A critical loss for organized labor shows the economic angst of the Heartland is more complicated.
One of the tropes of the 2016 election was that the white working class felt slighted by globalization and voted heavily for the “populism” of Donald Trump. And perhaps that — instead of white-identity and culture-war issues — drove at least some. But in the Heartland, where Trumpism gained heavily, the messages are mixed.
Last month, employees at Fuyao Glass America in suburban Dayton, Ohio, voted by a wide margin to reject joining the United Auto Workers. The factory, which makes auto glass, is located in the shell of the former General Motors Moraine Assembly (and the reader should know I was the business editor at the Dayton Daily News from 1986-1990). The “no” vote represents a stunning turnaround for organized labor.
From 1951 to 1979, this factory made appliances for Frigidaire, a GM subsidiary. When the appliance manufacturing operation was shut down, the plant was saved by a collaboration among state and local government, GM, and the union. With big tax breaks and an adaptable local union, it was transformed into an auto assembly plant, turning out the popular small S-10 Blazer SUV. It was the only GM assembly represented by the International Brotherhood of Electrical Workers, a holdover from Frigidaire days.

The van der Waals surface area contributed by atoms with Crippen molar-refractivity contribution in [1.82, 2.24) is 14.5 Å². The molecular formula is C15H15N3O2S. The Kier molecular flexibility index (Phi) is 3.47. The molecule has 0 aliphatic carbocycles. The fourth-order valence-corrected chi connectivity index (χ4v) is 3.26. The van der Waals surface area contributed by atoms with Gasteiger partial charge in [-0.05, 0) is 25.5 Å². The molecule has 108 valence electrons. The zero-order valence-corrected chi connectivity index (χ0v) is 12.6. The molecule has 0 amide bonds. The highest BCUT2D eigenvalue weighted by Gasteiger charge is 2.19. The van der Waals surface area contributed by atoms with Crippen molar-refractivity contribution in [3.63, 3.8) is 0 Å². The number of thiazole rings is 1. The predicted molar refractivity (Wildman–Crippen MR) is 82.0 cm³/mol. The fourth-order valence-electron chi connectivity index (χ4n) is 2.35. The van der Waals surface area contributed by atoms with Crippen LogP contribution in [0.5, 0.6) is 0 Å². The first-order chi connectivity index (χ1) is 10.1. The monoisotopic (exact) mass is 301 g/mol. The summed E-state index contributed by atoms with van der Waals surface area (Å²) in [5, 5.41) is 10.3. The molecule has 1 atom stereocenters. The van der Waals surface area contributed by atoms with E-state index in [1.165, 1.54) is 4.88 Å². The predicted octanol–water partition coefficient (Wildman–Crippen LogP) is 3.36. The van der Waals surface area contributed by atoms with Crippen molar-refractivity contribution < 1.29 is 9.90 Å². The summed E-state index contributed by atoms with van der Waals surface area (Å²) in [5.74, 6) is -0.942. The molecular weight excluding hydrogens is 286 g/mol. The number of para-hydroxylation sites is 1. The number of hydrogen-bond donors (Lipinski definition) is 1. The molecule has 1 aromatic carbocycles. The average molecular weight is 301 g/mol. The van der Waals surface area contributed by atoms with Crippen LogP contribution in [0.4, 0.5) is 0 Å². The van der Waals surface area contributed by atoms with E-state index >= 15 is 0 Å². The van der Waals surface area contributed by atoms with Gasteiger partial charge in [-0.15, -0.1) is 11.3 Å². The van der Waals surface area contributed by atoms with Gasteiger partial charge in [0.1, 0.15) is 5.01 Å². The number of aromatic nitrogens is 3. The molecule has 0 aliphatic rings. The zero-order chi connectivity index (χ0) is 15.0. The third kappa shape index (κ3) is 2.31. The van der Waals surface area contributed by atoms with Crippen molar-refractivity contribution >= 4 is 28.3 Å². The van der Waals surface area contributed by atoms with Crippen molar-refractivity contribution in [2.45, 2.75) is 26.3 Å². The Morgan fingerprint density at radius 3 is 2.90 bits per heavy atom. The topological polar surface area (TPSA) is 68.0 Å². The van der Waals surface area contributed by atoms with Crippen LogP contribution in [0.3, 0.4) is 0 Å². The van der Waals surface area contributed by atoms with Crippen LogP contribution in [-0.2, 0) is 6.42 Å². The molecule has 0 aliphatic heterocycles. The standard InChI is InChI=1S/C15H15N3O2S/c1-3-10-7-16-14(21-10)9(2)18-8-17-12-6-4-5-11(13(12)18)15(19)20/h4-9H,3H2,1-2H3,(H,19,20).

This is part of the Rust Belt story that’s rarely told: How the region reinvented itself after catastrophic losses in the late 1970s and early 1980. Dayton was no stranger to this: When NCR ended manufacturing of mechanical cash registers, it cost some 30,000 good local jobs and left a swath south of downtown empty as former factories were torn down. But often places were able to adapt, even with the headwinds of ’80s-style vulture capitalism.
Most Read Stories
Moraine was one of the success stories. And the union was essential. Often its members had the…